EghtesadOnline: Iran’s top cargo shipping company has held meetings in London to discuss a possible listing on London Stock Exchange, but has so far been thwarted by US sanctions that still scare banks off Iranian business, reads an exclusive Reuters report, citing four Iranian and two western sources.
Islamic Republic of Iran Shipping Lines was removed from international sanctions blacklists last year and, after years of isolation, aims to raise funds to modernize its fleet. It has already placed an order for new ships estimated to be worth $626 million.
A flotation on LSE would make it the first Iranian company to list on Britain’s main exchange since the Islamic Revolution in 1979.
But the difficulty in achieving such a landmark shows how far Tehran still remains from its goal of integrating fully with the global economic mainstream, since its 2015 deal with world powers to lift international sanctions in return for curbs on its nuclear program, Financial Tribune reported.
President Hassan Rouhani, who faces a campaign for reelection in May, has struggled so far to demonstrate to voters real economic benefits from the deal. He won office in a landslide in 2013 on a promise to reduce Iran’s isolation and the nuclear deal is his crowning achievement.
Most international sanctions on Iran were lifted last year as a result of the nuclear deal. But the United States still has separate sanctions in place over Iran’s missile program and the administration of new President Donald Trump has signaled it would take a tough line.
The four Iranian officials and two western financial sources told Reuters the Iranian company had expressed interest in an LSE listing. Two of the Iranian sources, both senior officials in Tehran, said meetings had already been held with LSE in London about a possible float for IRISL.
In an email to Reuters, a source at IRISL denied any measures had been taken for a possible listing on London Stock Exchange. The LSE declined to comment.
All six western and Iranian sources spoke on condition of anonymity to discuss an initiative that has not officially been made public.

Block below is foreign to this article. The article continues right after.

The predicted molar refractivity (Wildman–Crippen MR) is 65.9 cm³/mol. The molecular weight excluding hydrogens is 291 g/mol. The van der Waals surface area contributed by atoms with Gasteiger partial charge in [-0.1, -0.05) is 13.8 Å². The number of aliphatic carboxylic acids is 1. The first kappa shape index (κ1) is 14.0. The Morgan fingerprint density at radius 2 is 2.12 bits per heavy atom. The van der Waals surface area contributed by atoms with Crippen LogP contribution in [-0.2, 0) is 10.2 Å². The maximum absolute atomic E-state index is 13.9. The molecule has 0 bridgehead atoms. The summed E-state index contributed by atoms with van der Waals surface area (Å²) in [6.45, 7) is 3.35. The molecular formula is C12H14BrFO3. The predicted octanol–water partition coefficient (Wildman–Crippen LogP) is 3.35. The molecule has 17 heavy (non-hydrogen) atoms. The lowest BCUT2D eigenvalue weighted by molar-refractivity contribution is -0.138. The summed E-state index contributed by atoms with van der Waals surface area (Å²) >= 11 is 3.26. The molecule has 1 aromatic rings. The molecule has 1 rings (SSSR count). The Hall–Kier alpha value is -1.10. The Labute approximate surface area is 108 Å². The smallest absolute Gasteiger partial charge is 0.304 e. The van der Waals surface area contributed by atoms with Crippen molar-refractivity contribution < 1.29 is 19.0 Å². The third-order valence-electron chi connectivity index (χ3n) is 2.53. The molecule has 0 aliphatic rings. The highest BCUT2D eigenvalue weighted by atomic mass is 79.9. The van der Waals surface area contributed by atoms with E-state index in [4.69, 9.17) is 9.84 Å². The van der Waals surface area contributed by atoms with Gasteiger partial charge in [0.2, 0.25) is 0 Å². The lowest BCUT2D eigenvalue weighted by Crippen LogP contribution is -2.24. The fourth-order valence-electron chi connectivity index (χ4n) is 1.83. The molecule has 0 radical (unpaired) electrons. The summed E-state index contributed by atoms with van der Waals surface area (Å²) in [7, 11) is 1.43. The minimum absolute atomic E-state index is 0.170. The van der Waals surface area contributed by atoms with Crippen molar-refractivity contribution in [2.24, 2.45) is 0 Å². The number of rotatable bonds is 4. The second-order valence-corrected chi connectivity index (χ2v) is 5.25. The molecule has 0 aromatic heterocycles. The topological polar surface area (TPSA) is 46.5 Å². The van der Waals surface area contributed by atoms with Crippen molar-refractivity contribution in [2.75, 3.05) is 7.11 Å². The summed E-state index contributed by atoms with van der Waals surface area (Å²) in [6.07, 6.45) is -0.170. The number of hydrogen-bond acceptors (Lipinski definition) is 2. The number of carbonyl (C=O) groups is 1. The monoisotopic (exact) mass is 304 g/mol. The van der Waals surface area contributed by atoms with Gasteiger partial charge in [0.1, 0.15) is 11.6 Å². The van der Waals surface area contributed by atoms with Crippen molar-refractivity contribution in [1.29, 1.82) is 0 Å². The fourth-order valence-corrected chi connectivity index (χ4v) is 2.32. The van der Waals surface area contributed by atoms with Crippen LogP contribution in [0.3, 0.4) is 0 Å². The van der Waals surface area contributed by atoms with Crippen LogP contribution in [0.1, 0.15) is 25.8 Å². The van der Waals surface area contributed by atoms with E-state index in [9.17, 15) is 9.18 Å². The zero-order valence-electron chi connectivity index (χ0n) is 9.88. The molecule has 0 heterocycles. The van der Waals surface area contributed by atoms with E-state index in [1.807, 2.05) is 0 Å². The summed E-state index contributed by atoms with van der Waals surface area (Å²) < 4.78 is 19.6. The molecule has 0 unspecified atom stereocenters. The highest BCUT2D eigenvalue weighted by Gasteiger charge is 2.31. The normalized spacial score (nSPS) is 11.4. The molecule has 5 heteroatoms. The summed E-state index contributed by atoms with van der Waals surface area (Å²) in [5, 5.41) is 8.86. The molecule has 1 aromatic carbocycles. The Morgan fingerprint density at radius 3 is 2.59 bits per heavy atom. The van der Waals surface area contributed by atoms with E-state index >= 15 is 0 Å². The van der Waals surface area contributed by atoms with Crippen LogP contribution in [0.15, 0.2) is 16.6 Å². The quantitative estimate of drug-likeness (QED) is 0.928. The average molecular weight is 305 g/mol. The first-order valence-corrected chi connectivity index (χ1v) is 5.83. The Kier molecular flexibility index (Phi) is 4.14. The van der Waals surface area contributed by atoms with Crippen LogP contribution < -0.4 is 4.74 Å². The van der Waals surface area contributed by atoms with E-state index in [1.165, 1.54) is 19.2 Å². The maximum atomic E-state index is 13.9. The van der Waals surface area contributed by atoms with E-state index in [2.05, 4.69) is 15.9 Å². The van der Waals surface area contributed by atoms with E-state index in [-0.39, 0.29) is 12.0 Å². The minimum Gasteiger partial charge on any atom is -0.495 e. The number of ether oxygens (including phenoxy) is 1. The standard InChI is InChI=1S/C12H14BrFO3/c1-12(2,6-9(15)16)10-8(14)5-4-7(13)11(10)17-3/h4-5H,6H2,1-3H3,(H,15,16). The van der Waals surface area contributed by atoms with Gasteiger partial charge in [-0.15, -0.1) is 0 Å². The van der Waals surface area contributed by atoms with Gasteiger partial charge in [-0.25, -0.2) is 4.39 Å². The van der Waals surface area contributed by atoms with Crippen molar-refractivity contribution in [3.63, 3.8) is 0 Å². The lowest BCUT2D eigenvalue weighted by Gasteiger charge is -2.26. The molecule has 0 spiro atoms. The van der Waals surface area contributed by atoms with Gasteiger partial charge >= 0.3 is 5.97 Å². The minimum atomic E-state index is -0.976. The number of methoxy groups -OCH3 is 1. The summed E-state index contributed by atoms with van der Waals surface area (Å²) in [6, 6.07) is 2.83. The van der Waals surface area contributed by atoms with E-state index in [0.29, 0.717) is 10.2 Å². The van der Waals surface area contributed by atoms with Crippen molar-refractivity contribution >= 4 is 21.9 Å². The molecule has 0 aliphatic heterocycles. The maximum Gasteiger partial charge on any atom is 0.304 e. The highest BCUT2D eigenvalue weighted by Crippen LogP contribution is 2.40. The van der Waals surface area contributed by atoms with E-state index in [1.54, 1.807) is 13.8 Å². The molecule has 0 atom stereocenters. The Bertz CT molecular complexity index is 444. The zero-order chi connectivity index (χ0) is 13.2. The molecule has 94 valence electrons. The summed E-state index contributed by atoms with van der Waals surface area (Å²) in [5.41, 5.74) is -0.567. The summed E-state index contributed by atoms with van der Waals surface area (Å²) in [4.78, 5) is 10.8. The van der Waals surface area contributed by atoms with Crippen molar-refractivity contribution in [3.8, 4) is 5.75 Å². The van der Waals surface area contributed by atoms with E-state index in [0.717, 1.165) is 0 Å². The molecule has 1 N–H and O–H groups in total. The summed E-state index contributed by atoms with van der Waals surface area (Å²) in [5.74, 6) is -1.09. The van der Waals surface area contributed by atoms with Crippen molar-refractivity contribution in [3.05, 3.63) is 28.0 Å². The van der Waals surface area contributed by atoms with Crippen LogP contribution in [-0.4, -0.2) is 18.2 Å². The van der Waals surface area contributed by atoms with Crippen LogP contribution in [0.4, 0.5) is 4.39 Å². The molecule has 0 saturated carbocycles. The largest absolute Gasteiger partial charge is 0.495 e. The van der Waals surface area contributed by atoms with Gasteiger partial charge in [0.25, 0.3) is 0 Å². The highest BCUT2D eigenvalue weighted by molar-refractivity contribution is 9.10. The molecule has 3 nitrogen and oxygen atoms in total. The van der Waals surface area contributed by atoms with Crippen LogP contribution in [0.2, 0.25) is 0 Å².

Experts on sanctions say any Iranian IPO in London would run up against the impact of the remaining US measures, which have deterred British-based banks from clearing payments or facilitating transactions for Iranian companies.
Even the UK subsidiaries of Iranian banks with British licenses have yet to offer payment clearing services in sterling.
“In the current climate, I believe it is wholly unrealistic for IRISL to expect to pull off a listing in London,” said Nigel Kushner, a leading London-based sanctions lawyer.
“In circumstances where no UK clearing bank is willing to become involved and when Iranian banks that may legitimately trade in London are still not able to clear their transactions in London, how on earth is a listing going to happen?”
The sources did not say how much capital IRISL was seeking to raise in a potential initial public offering.
During the height of sanctions, the United States and European Union blacklisted the shipping firm, accusing it of involvement in nuclear proliferation efforts, which it denied. A European Union court ruled in 2015 that the EU had not given valid reasons for the allegations against IRISL.
IRISL’s ambitions to become a big global cargo carrier are constrained by the age of its fleet. It operates 26 ships, worth just $166 million, according to ship valuation company VesselsValue. IRISL placed an order in December for 10 ships with South Korean shipbuilder Hyundai Heavy Industries Co Ltd. Those ships would be worth $626 million, according to VesselsValue.
If it is still too difficult to hold an IPO in London, Iranian companies, including from the telecommunications sector, could turn instead to Italy’s stock exchange for a potential listing, Iranian sources said.
The Italian stock exchange, Milan’s Borsa Italiana, is part of LSE Group. Borsa Italiana declined to comment.
For Iran, pressures to show more progress are mounting ahead of the country’s presidential election in May. Hardline opponents say Rouhani has failed to get the economic windfall from his nuclear deal and some voters are losing patience.
“Despite Rouhani’s and his government’s efforts, almost all banking transactions are blocked,” said one senior Iranian banking official.
“This will impact the upcoming election and as you see hardliners have been using it against Rouhani in the past few weeks. Without foreign investment and the financial backing of major international banks, Iran’s economy cannot recover.”
Earlier, IRISL Chairman Mohammad Saeednejad said that the container shipper expects to have recouped by the middle of next year the business lost while Iran was subject to nuclear sanctions.
“Step by step, the problems have been resolved, removing many restrictions and limitations,” since the sanctions were lifted, he told Reuters in an interview at a shipping conference in Copenhagen, Denmark, in October.
“I think at the maximum in mid-2017, the whole thing would be in the normal manner (of) things,” he added.
With almost 90% of Iran’s foreign trade taking place through its territorial waters, Iran’s ports (of which there are 11 primary ones) are especially important. IRISL is the primary domestic player in this area.
Following the adoption of JCPOA, IRISL has announced its intention to become one of the world’s top 10 shipping lines by 2020.
Alphaliner has listed the Islamic Republic of Iran Shipping Lines as the 20th operator among the top 100 container lines, with a total capacity of 99,867 TEUs over 47 ships.